Press passes and television cameras, once powerful symbols of neutrality that helped protect journalists working in combat zones, are providing little defence for reporters and crews covering the escalating urban conflict in the United States.
The U.S. Press Freedom Tracker, an online project sponsored in part by the U.S. Freedom of the Press Foundation and the Committee to Protect Journalists, had documented more than 180 separate incidents since protests erupted late last week in Minneapolis before rapidly spreading to urban centres large and small across the country.
“It’s one thing for reporters to get sort of caught in the crossfire, which happens to reporters in hot zones all the time,” said Roy Gutterman, a journalism professor and director of the Tully Center for Free Speech at New York’s Syracuse University.
On Monday night in Syracuse, a veteran photographer reported being shoved to the ground by an officer who went out of his way to confront him even though he was nowhere near the formation, Gutterman said.
“I think there’s been a little bit of a subtle indifference to avoiding shooting into crowds, or just avoiding sending the tear gas or the rubber bullets near where the reporters are huddled.”
The protests began in Minneapolis following the death in police custody of George Floyd, a 46-year-old black man who perished with his throat under the knee of a white police officer while being arrested for allegedly trying to use a counterfeit $20 bill. Derek Chauvin has been fired and charged with third-degree murder and manslaughter, but activists want charges against three other officers involved.
One widely shared video clip from Monday night shows riot police using their shields and fists to lash out at an Australian television crew, cameras and microphones in full view, just outside the White House as the police cleared a path through Lafayette Square for President Donald Trump.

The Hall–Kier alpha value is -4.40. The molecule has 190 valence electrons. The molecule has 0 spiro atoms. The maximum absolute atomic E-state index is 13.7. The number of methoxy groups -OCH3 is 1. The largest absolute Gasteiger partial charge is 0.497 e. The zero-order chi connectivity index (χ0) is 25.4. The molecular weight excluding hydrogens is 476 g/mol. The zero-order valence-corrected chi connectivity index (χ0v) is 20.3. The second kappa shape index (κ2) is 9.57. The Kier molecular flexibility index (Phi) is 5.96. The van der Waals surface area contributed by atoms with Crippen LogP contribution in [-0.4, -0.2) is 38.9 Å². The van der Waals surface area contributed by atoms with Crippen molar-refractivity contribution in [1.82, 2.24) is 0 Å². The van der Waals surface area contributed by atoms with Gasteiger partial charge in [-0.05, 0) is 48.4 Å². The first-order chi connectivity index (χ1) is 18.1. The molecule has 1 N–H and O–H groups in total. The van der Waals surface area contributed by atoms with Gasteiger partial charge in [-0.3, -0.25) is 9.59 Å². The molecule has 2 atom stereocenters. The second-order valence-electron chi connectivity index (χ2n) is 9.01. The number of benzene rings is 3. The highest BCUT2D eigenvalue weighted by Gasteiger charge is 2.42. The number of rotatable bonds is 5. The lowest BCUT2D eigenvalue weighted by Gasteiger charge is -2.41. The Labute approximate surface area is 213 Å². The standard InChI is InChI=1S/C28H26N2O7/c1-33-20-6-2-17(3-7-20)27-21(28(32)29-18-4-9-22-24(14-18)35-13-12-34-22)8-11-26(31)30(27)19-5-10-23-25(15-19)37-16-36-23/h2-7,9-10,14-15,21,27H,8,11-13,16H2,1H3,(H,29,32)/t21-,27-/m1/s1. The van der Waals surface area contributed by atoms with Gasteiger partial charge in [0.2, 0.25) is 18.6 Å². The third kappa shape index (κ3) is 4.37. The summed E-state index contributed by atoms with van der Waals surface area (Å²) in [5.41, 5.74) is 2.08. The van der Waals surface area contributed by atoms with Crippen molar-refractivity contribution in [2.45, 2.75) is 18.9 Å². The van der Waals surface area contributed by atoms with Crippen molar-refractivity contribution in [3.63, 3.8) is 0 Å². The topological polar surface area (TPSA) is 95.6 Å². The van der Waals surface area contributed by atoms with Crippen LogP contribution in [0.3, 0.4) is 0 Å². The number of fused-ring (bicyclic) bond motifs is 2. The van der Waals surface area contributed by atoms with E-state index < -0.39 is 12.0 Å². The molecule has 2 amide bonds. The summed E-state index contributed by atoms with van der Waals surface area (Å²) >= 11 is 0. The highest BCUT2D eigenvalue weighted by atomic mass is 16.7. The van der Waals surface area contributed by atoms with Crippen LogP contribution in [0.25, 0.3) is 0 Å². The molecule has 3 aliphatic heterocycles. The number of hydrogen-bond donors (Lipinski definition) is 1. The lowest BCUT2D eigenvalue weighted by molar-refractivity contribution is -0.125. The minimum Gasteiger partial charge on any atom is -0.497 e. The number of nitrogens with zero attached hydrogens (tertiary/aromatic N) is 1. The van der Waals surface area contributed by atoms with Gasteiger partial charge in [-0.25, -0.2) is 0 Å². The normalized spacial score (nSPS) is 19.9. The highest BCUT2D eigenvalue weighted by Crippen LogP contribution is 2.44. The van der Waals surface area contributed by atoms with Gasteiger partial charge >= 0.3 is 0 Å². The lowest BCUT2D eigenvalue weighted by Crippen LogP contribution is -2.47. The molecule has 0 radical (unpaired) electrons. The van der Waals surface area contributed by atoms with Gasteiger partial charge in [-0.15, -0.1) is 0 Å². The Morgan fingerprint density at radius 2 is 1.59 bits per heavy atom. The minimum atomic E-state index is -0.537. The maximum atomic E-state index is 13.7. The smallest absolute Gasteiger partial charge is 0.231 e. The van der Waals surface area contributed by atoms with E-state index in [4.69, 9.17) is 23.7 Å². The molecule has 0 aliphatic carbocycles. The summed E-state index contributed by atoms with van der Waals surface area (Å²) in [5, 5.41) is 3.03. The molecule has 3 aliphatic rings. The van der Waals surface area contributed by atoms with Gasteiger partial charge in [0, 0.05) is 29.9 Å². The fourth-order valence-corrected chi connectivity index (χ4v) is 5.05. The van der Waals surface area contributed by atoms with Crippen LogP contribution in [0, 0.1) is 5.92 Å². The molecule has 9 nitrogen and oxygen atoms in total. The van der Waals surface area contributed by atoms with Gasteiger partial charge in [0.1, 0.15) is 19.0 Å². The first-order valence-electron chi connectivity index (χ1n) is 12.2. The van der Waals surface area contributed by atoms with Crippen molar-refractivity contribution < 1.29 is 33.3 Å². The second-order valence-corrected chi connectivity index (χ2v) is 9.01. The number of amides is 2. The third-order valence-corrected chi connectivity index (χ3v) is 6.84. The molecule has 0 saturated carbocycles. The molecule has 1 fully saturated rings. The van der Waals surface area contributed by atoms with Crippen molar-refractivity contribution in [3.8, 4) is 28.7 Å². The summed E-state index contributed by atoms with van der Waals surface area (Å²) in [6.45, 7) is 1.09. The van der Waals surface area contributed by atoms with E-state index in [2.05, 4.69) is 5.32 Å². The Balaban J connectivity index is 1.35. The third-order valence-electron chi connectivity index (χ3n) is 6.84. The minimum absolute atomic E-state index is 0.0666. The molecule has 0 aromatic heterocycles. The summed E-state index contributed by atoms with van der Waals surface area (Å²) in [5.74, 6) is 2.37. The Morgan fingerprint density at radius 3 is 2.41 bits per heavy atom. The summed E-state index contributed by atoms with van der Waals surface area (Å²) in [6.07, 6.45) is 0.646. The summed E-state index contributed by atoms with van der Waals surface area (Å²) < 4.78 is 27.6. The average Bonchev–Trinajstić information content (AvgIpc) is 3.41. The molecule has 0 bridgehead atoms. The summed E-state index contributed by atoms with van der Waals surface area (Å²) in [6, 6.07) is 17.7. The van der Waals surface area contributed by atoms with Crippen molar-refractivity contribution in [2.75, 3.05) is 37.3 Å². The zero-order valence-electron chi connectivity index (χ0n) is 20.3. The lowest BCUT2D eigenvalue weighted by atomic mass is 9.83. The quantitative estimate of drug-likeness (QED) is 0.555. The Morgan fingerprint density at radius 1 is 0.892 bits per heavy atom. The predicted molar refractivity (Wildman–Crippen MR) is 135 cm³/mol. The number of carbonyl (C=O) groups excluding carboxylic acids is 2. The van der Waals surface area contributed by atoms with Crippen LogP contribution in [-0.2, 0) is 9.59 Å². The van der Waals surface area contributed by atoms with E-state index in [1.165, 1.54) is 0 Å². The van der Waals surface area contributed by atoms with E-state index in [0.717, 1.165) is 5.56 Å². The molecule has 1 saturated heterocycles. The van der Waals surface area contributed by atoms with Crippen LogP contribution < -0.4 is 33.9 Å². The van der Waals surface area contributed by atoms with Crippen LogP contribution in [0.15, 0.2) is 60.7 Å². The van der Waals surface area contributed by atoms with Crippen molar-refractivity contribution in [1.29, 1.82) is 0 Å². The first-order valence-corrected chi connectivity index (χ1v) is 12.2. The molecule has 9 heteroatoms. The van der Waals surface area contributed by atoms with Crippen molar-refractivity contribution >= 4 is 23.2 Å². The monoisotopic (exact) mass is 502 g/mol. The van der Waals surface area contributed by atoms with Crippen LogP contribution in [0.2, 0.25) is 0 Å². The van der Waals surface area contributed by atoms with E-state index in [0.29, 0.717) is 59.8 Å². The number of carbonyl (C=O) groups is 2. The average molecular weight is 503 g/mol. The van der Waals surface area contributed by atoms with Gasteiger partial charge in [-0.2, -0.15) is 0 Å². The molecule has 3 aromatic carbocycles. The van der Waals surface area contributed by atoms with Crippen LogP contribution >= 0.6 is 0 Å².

Moments later, Trump strolled through the park on his way to a photo-op outside St. John’s Episcopal Church, holding up a Bible.
Unlike the night before, the corner of 16th and H Street had a block-party feel before sunset Tuesday, with the smell of cannabis replacing the haze of tear gas and pepper spray.
Stockpiles of water, granola bars and milk, soothing to the eyes after a blast of pepper spray, dotted several street corners.
The anger, though, was unmistakable.
Protesters faced the White House on the other side of Lafayette Square, now ringed by a two-metre chain-link fence and guarded by soldiers, police, MPs and Park Police officers , and raised their hands and chanted, “Hands up, don’t shoot.”
Block captains armed with megaphones led the chants from perches halfway up the traffic lights next to the site of Trump’s memorable photo-op on Monday.
Police and soldiers set up traffic blockades at streets leading to the area, creating an eerie sense of calm around the heaving mass of bodies at the edge of the square.
At the edge of the square, a handful of protesters taunted and shouted at another formation of police, who largely tolerated the abuse until the agitators got too close, at which point a commander would edge forward to order them back a few steps.
As night fell, a handful of protesters flung water bottles over the fence at police while others yelled at them to stop.